As it is also an election year seeing more women than ever before in politics, literature, and music 2020 can’t avoid being an auspicious event and Downes will make her mark most decisively.  Meanwhile we can enjoy this first installment in anticipation of exciting developments and releases ahead.  Brava, Ms. Downes.  We’re watching and listening.

 

Contemporary Operatic Portraiture, Mason Bates’ The (R)evolution of Steve Jobs



I’m not sure who started the trend of so-called”portrait operas” but they seem to be on the increase.  Tech Icon Steve Jobs now has a portrait opera as well as a biopic, numerous documentaries, and at least one good biography.  And who better than music techie Mason Bates to write the opera?

So here we have what appears to have been a beautifully staged premiere of said work in a definitive performance by the always innovative Santa Fe Opera.  Steve Jobs is an icon of the tech industry and the business world and people want to hear about him even if it is a romanticization.

Bates is ideally suited to the task and this is likely to get multiple performances.  Of course a video would be a more ideal document but probably prohibited by cost.  This is an eminently listenable work and the enthusiasm of this live audience serves to underscore this reviewer’s personal response to this performance.

There are eight roles (one role is silent), a large orchestra augmented but never overwhelmed by electronics.  The electronics also serves in a metaphorical way to paint a sonic picture of this tech hero.  It also helps remind us that we are in the 21st century in every way.

The cast includes Kelly Markgraf, Edward Parks, Saha Cooke, Wei Wu, Maria Kaganskaya, Johah Sorenson, Garrett Sorensen, Jessica E. Jones, ensemble soloists (I’m guessing that means, “choir”) consisting of Adelaide Boedecker, Adam Bonanni, Kristen Choi, Thaddeus Ennen, Andrew Maughan, Corrie Stallings, and Tyler Zimmerman with the Santa Fe Opera Orchestra marvelously held together by conductor Michael Christie.

Librettist Mark Campbell has an impressive resume and this is an admirable addition to an already impressive list of dramatic successes. Photos of the production in the wonderful booklet which contains the libretto and background information show some visually a creative production. Computer screen shots of Jobs’ various products serve as background and the staging appears to make a few nods to Philip Glass’ Einstein on the Beach, its obvious progenitor.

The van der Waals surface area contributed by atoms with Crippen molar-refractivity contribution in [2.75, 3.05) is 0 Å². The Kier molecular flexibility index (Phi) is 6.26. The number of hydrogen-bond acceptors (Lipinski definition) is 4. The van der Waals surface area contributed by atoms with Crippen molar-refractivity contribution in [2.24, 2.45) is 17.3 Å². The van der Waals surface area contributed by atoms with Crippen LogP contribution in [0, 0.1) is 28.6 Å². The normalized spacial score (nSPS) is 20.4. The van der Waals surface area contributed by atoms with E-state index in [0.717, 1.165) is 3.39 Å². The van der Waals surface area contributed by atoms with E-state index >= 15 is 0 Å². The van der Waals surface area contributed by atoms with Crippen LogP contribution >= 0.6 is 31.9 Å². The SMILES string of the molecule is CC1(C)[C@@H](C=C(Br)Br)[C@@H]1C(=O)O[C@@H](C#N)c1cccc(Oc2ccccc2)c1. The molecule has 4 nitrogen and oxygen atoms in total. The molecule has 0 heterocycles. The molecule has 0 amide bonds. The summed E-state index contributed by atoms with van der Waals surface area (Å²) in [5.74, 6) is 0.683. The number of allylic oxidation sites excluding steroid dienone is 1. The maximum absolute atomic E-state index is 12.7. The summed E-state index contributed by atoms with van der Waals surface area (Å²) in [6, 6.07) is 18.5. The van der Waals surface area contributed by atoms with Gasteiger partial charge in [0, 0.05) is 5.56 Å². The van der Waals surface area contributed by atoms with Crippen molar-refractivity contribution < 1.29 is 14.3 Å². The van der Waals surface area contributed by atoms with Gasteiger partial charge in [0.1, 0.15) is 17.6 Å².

Only time will tell the ultimate place this work will occupy historically but we can definitely enjoy this really entertaining piece.

Collider, The Marvelous Music of Daniel Bjarnason






This is the second album I’ve had the pleasure of reviewing by this wonderfully talented composer and conductor from Iceland. The other album which put his name forever into my watch list was Recurrence. Daniel Bjarnason conducted on that recording which features his work as well as that of fellow Icelandic composers.

The present release is also conducted by Bjarnason and features three amazing works by this young composer and conductor. The works include, “Blow Bright” (2013) for orchestra, “The Isle is Full of Noises” (2012) for chorus and orchestra, and the title work, “Collider” (2015).

Blow Bright and Collider are performed by the lucid Icelandic Symphony. They are joined by the Hamrahild Choir for the three movement, Isle Full of Noises. The recording is also listener friendly (with detail that sent this listener to find headphones to hear them).

It is a mark of genius that this composer already has a clearly defined sound all his own. Hearing these left this listener wanting to hear these pieces again and to hear more of this man’s work.

Blow Bright and Collider are significant contributions to the modern orchestral repertoire and Isle Full of Noises is an opportunity to hear Bjarnason’s vocal writing with orchestra. This listener, no surprise was charmed. His facility in melodic invention, judicious use of modern harmonies make for very listener friendly music that challenge gently but always entertain. Classical music is alive and well…at least in Iceland.